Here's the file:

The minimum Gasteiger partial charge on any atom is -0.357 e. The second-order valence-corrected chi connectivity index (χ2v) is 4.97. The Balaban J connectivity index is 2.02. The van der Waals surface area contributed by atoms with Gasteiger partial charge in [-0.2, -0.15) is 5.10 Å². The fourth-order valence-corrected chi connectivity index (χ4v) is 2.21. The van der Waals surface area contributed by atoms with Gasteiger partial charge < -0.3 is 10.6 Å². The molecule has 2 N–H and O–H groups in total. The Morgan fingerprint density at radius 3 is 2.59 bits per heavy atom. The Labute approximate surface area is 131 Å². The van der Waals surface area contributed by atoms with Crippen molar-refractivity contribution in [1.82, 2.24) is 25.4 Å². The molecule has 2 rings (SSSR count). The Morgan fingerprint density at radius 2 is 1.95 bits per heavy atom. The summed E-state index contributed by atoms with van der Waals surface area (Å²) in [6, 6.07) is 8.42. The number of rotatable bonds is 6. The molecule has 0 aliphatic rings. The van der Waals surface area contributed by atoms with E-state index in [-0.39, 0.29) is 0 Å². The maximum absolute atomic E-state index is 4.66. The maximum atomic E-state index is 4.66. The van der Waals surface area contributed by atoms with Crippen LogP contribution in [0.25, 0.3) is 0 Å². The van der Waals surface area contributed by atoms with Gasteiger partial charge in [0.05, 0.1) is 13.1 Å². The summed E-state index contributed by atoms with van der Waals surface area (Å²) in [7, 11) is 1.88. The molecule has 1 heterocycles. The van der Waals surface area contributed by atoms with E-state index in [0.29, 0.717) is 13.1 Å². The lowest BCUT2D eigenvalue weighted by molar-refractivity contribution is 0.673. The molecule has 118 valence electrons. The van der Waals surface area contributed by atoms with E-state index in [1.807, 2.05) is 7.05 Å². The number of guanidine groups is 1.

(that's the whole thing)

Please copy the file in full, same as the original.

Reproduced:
The minimum Gasteiger partial charge on any atom is -0.357 e. The second-order valence-corrected chi connectivity index (χ2v) is 4.97. The Balaban J connectivity index is 2.02. The van der Waals surface area contributed by atoms with Gasteiger partial charge in [-0.2, -0.15) is 5.10 Å². The fourth-order valence-corrected chi connectivity index (χ4v) is 2.21. The van der Waals surface area contributed by atoms with Gasteiger partial charge < -0.3 is 10.6 Å². The molecule has 2 N–H and O–H groups in total. The Morgan fingerprint density at radius 3 is 2.59 bits per heavy atom. The Labute approximate surface area is 131 Å². The van der Waals surface area contributed by atoms with Crippen molar-refractivity contribution in [1.82, 2.24) is 25.4 Å². The molecule has 2 rings (SSSR count). The Morgan fingerprint density at radius 2 is 1.95 bits per heavy atom. The summed E-state index contributed by atoms with van der Waals surface area (Å²) in [6, 6.07) is 8.42. The number of rotatable bonds is 6. The molecule has 0 aliphatic rings. The van der Waals surface area contributed by atoms with E-state index in [-0.39, 0.29) is 0 Å². The maximum absolute atomic E-state index is 4.66. The maximum atomic E-state index is 4.66. The van der Waals surface area contributed by atoms with Crippen LogP contribution in [0.25, 0.3) is 0 Å². The van der Waals surface area contributed by atoms with Gasteiger partial charge in [0.05, 0.1) is 13.1 Å². The summed E-state index contributed by atoms with van der Waals surface area (Å²) in [7, 11) is 1.88. The molecule has 1 heterocycles. The van der Waals surface area contributed by atoms with E-state index in [0.29, 0.717) is 13.1 Å². The lowest BCUT2D eigenvalue weighted by molar-refractivity contribution is 0.673. The molecule has 118 valence electrons. The van der Waals surface area contributed by atoms with E-state index in [1.807, 2.05) is 7.05 Å². The number of guanidine groups is 1.